Why is Breastfeeding So Painful for So Many Women? LIVE Interview
A Live Interview with Dr Robyn Thompson, midwife with over 45+ years experience, 25 of those years as a Homebirth Midwife. Dr Robyn Thompson is also a breastfeeding consultant, nipple trauma expert and founder of the Thompson Method.
Marie Wilson (Interviewer)
Why is breastfeeding, so painful for so many women, if you're pregnant and worrying about whether breastfeeding might be painful, or if you're breastfeeding and currently experiencing pain, or if you've experienced pain in the past, then you're probably going to want to stick around for the next 30 minutes or so when we hear from a midwife, almost 15 years of experience 60s in the Australian health system, a breastfeeding consultant and nipple trauma expert. And I'm very excited to introduce to you Dr. Robyn Thompson. Thanks for joining us today Robyn.
Dr Robyn 00:43
Thank you, Marie. My pleasure.
It was a little bit dicey at the start there, but we got we got there on time. Robyn, it's really great to speak to you because you have such a vast spance of experience. But today, we're just going to focus mostly on the pain that a lot of women associate with breastfeeding, even if they might not have necessarily experienced that in the past. Based on your experience, what would you say would be the most common reason why women may experience painful nipple trauma?
Dr Robyn 01:25
Well, if I refer to my research, which was statistically significant in breastfeeding complications, in particular nipple trauma, that was the most common then there was, the next one was mastitis and engorgement. So each of those things are connected, of course, because the breast is at that time, preparing the volume, to peak around the third day, third, fourth day, if the baby's actually feeding, depending on the event, it really all depends on the unique circumstances of each mother and her baby, each mother's unique body, her breast, her nipple, and her baby the connection. And, and so nipple trauma was the most common. So there were 78% of women who had, might have been 72, now the old brain's a bit in cognitive. But it was over 70% of women who had nipple, trauma. And then with me sitting beside them in their home, not touching them not touching their breast or their baby at all, just gently talking with them, that 85% of those women were able to breastfeed with a reduced pain or without pain. And so that's what started me very, very interested in what we were doing as practitioners in as people in their professions, with women and their babies.
And so in that experience, so when you were observing these women breastfeeding, what was sort of the main reason why they were experiencing the nipple trauma?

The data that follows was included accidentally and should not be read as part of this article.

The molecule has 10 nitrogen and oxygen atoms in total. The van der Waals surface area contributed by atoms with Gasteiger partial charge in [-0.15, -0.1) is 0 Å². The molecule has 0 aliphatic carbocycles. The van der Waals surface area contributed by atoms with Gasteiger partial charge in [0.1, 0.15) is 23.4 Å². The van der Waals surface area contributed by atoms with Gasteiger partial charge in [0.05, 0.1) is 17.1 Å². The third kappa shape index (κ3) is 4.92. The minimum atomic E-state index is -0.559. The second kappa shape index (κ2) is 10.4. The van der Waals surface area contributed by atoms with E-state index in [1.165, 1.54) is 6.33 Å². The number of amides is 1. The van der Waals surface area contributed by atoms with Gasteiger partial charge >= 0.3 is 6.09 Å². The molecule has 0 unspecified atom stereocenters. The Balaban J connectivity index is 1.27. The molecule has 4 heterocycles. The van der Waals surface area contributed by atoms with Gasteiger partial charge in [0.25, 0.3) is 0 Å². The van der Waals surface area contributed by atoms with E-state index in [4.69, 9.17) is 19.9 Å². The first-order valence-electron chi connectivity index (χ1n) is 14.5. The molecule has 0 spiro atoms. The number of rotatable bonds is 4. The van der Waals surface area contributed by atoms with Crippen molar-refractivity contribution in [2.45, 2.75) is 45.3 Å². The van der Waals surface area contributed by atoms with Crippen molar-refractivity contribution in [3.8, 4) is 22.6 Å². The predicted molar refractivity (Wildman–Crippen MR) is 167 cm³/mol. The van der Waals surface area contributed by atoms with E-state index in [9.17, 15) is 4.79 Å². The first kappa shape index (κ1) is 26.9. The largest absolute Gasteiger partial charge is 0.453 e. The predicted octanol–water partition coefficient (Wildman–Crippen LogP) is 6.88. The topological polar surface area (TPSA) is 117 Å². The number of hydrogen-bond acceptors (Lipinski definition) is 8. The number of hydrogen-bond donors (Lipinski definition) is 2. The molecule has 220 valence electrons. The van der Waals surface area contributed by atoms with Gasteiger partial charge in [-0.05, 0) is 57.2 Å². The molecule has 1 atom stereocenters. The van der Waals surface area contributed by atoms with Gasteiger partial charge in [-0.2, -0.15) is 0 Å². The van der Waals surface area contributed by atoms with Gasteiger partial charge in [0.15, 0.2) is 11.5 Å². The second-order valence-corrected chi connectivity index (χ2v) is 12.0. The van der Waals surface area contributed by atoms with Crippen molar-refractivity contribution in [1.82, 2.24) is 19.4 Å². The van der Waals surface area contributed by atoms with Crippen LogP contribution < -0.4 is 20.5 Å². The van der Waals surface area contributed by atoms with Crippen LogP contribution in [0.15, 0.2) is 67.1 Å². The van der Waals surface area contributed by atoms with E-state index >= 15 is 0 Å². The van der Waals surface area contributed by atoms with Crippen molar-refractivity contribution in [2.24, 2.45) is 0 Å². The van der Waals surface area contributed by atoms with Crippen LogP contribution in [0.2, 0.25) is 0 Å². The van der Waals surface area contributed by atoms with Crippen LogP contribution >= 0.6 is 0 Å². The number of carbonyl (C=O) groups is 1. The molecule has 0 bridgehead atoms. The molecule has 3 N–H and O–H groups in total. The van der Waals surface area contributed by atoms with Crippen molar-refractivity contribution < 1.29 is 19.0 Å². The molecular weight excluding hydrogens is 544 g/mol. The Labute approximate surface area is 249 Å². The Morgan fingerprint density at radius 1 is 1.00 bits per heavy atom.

Dr Robyn 03:14
Because they had been taught to hold their baby, by the base of the head, neck and shoulder, the cranio, cervical spine, and because that is so connected to the unique baby's oral cavity, to the unique oral cavity, and to the design of the newborn babies or oral cavity, so newborn and young baby, as they grow, it changes. So they were the main reasons for forceful breastfeeding, you know, shoving pushing, grabbing the breast, in what was claimed to be the hamburger hold. And once that was not done any more, and I asked them very quietly, would they just like to try something else? And they did. That was when the outcomes were changing.
And those forceful techniques. They're still being taught today?
Dr Robyn 04:12
Yes, the women informed me of that all the time. There are some people, there's some professionals now who are not doing that. But there still are many doing that and the feedback either in writing or in verbal information from women, tells me that there's still a significant amount of that practice going on.
And I know when you're talking a lot, particularly when you're talking a lot to pregnant women, you know, one of your aims is so that women can be educated so that they can empower themselves, particularly when they're going to give birth in the hospital system. And we talk a lot about the rapid processing of the hospital system. Do you think this rapid processing also contributes to some of these painful complications?
Dr Robyn 05:05
I think that's part of it. Yes, I think also, it depends on how people have been educated and practised over a period of time, the rapid transfer through hospital is is significantly hard for the professionals to because they have limited time to spend with each unique woman in their duty of care. So you know, duty of care says we must provide a duty of care. And many times there, they found themselves not able to find the time, because there's not enough people there or the processing is so fast, in through and out of the system, that the woman is then, you know, in the difficult position of having to face all those things. When she gets home, which is fairly quick. Even now, even after abdominal surgery, they're home very quickly, much quicker than they used to be.
And that's part of the problem too, because it's a catch 22 though, though, the hospital system sort of wants to move them through, because there's women coming after them. But then some of these women aren't necessarily ready to be going home.